Free Radicals


Dr. Denham Harmon, M.D., Ph.D., was the first person to propose that arbitrary chemical reactivity of free radicals could potentially be a cause of random biological damage, namely the aging process. His theory eventually became a major theory of the aging process. His theory also involved the implication that prevention of free radicals from oxidizing sensitive biological molecules would slow the aging process.

So that is all fine and good – but, what is a free radical?

A free radical is an atom that has an odd number of electrons in its outer ring. It is lacking an electron in the outer ring, which makes it positively charged. It is called a “free radical” because atoms usually contain paired electrons.

If all of this is a little too scientific, then focus on how free radicals can cause damage and stimulate the aging process.

  • Free radicals do not adhere to the normal processes within the body.
  • They are chemically reactive and very unstable in the body.
  • They react with other molecules and then a rapid reproduction of free radicals begins.
  • Once this happens, there becomes an over-abundance of these free radicals.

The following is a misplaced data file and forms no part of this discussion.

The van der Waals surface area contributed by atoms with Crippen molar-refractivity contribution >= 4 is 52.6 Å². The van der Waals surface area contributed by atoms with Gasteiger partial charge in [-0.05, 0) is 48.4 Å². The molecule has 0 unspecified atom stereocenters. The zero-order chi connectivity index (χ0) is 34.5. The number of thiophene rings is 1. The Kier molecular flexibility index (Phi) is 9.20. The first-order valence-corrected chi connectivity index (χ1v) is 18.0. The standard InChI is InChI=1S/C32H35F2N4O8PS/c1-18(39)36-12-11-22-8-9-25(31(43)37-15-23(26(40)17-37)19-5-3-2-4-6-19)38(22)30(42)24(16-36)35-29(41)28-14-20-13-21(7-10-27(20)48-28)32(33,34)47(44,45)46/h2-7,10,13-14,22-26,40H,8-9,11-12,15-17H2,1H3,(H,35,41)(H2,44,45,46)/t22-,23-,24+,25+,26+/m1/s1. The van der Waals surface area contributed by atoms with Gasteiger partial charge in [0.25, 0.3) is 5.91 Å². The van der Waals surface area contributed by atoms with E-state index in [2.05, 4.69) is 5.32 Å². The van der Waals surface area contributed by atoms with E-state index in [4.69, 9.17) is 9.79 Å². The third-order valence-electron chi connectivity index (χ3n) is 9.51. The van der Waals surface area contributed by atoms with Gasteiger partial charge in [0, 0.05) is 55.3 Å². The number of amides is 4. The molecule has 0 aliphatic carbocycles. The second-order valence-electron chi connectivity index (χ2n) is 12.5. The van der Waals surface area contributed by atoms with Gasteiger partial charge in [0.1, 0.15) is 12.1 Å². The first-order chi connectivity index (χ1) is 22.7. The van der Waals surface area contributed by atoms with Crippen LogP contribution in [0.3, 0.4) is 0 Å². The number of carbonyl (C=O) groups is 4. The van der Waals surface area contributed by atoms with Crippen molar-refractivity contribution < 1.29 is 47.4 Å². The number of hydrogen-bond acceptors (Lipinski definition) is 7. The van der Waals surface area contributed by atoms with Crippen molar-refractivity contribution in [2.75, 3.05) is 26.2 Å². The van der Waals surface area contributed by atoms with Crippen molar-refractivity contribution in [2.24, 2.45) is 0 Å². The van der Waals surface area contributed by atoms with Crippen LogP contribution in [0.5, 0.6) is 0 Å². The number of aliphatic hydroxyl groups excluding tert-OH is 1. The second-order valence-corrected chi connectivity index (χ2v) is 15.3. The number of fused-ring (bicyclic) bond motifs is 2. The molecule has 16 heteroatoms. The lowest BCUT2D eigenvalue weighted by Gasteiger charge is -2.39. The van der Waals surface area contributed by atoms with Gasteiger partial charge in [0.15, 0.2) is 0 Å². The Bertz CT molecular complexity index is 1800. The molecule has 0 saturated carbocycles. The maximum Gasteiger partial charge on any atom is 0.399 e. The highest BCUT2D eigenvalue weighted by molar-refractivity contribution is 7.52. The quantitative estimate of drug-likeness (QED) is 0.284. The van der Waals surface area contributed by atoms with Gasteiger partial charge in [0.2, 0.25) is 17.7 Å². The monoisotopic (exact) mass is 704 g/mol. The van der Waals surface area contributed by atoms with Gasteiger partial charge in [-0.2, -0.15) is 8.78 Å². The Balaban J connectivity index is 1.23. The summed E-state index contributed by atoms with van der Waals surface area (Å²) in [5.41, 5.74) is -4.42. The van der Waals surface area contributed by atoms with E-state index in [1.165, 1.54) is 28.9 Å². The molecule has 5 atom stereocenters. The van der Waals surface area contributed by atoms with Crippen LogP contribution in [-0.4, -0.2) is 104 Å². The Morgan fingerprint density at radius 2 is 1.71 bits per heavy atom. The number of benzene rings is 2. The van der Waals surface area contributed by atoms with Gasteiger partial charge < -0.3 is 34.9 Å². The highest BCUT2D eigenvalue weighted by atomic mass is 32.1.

• The multiplication of free radicals is now underway!

This process is also considered a chain reaction and it contributes to the aging process. It impacts DNA and eventually causes cells to die and disrupts the reproduction of new cells. They are particularly susceptible to reaction with toxic metals in the body and environmental agents that enter the body.

As Dr. Olshansky notes:

“Cell metabolism produces damaging substances called “free radicals” (mitochondria waste products), which are around doing random damage to the cell itself and other parts of the body……And that damage is what we see as the effects of aging.”

Now you can better understand how the combination of free radicals and external factors can accelerate the aging process. Toxic chemicals and environmental agents are produced by alcohol consumption, smoking, pesticides, lead, and other external factors. They complicate and escalate the damaging process created and stimulated by free radicals.

As free radicals rampage through the body, destroying cells and slowing cell reproduction, they begin to cause many problems, and are suspected to be related to:

  • Heart disease
  • Cancer
  • Alzheimer’s Disease
  • Parkinson’s Disease

This is when antioxidants become important factors in managing the aging process. They can help to offset or diminish the role of free radicals in the body by serving as a sort of sponge for the free radicals.

The important points to understand from our review of free radicals are that:

  1. their development occurs naturally within the body, and
  2. they can escalate the aging process.

They can damage DNA, which is a partial cause of the aging process. DNA is the central theme in the building blocks of all human beings. Knowing this, we must find ways to deter or minimize the damage caused by free radicals.

Although these are only a partial cause of the aging process, free radicals can be a big factor for some people.

Copyright © iLises